We further find the reasoning of the United States Supreme Court inLinmark Associates, Inc. v. Township of Willingboro, 431 [[Orig. Op. Page 3]] U.S. 85, 52 L.Ed.2d 155, 97 S.Ct. 1614 (1977) to be persuasive. In that recent case the court held that a certain town ordinance prohibiting the posting of "for sale" signs on homes within the township violated the First Amendment rights of homeowners and their sales agents. The Court reasoned that even though the seller had other alternative means available to sell the home the use of a "for sale" sign was a particularly significant, and common, method of advertising, saying, at page 93:
". . . Although in theory sellers remain free to employ a number of different alternatives, in practice realty is not marketed through leaflets, sound trucks, demonstrations, or the like. The options to which sellers realistically are relegated‑-primarily newspaper advertising and listing with real estate agents‑-involve more cost and less autonomy than 'For Sale' signs; . . . are less likely to reach persons not deliberately seeking sales information, . . . and may be less effective media for communicating the message that is conveyed by a 'For Sale' sign in front of the house to be sold, . . ."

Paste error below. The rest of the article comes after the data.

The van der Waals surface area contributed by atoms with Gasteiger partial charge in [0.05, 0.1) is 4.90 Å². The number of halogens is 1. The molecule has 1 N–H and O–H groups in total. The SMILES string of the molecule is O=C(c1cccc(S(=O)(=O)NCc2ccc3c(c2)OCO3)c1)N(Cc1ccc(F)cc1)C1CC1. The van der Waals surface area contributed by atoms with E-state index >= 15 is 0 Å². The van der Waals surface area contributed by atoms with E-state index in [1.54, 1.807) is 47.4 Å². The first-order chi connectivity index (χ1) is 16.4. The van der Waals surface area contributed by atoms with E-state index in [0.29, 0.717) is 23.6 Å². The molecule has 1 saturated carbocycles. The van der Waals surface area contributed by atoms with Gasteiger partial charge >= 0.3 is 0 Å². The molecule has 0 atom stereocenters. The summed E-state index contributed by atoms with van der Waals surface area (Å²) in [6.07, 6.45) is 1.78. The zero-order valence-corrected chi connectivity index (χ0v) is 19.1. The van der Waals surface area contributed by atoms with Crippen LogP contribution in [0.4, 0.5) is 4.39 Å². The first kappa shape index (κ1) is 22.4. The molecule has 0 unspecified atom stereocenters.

While theLinmark case did not specifically involve the sale of mobile homes within a mobile home park, the Supreme Court's reasoning in that case seems clearly germaine‑-even though, we also note, a divided New York state court later declined to follow it in a case specifically involving mobile home parks. See,Miller v. Valley Forge Village, 43 N.Y.2d 626, 374 N.E.2d 118 (1978). Having read both cases, however, we think the U.S. Supreme Court's decision inLinmark, supra, is better reasoned and we have little difficulty in extending that reasoning to a modern-day mobile home park in which most of the homes within the park, once situated, generally remain there in much the same manner as other types of houses normally remain on their building sites.
Moreover, in any event, the particular point we derive from theLinmark case is simply that the right to sell a residence, including a mobile home, should be deemed to carry with it the right to utilize customary methods of advertising. That being the case, a park policy against such a normal means of advertising as the posting of an ordinary "for sale" sign on the mobile home or on adjacent, leased, premises would constitute an interference with an attribute of the tenant's right (acknowledged by RCW 59.20.070(1), supra) to sell which we believe a court, reading the statute in the light of its purpose, would strike down as an action prohibited by [[Orig. Op. Page 4]] the statute. We therefore answer your question, as above stated, in the negative.
We trust that the foregoing will be of assistance to you.
Very truly yours,
KENNETH O. EIKENBERRY
Assistant Attorney General
*** FOOTNOTES ***
1/Your question, we assume, involves a tenant who owns the mobile home in which he or she resides and leases, or rents, the lot within the park upon which it is situated.